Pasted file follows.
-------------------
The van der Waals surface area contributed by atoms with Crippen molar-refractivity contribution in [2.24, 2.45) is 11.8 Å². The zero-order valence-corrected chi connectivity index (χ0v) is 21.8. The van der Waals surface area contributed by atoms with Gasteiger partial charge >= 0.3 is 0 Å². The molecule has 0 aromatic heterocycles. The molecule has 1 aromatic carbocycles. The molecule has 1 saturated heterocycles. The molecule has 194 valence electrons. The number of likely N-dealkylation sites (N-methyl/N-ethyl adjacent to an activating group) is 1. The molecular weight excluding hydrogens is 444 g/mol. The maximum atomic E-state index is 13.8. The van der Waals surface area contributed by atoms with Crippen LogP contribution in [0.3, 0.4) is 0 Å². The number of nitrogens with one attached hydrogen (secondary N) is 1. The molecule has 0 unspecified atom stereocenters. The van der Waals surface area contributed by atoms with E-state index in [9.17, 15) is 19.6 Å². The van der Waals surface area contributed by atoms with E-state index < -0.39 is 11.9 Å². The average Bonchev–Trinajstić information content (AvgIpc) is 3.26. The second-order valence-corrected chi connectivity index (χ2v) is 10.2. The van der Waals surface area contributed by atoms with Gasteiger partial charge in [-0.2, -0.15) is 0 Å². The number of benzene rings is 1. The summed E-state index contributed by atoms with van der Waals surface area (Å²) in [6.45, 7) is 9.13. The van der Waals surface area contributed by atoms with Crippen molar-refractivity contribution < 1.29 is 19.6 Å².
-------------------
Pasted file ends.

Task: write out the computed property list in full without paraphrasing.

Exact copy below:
The van der Waals surface area contributed by atoms with Crippen molar-refractivity contribution in [2.24, 2.45) is 11.8 Å². The zero-order valence-corrected chi connectivity index (χ0v) is 21.8. The van der Waals surface area contributed by atoms with Gasteiger partial charge >= 0.3 is 0 Å². The molecule has 0 aromatic heterocycles. The molecule has 1 aromatic carbocycles. The molecule has 1 saturated heterocycles. The molecule has 194 valence electrons. The number of likely N-dealkylation sites (N-methyl/N-ethyl adjacent to an activating group) is 1. The molecular weight excluding hydrogens is 444 g/mol. The maximum atomic E-state index is 13.8. The van der Waals surface area contributed by atoms with Crippen LogP contribution in [0.3, 0.4) is 0 Å². The number of nitrogens with one attached hydrogen (secondary N) is 1. The molecule has 0 unspecified atom stereocenters. The van der Waals surface area contributed by atoms with E-state index in [9.17, 15) is 19.6 Å². The van der Waals surface area contributed by atoms with E-state index < -0.39 is 11.9 Å². The average Bonchev–Trinajstić information content (AvgIpc) is 3.26. The second-order valence-corrected chi connectivity index (χ2v) is 10.2. The van der Waals surface area contributed by atoms with Gasteiger partial charge in [-0.2, -0.15) is 0 Å². The number of benzene rings is 1. The summed E-state index contributed by atoms with van der Waals surface area (Å²) in [6.45, 7) is 9.13. The van der Waals surface area contributed by atoms with Crippen molar-refractivity contribution < 1.29 is 19.6 Å².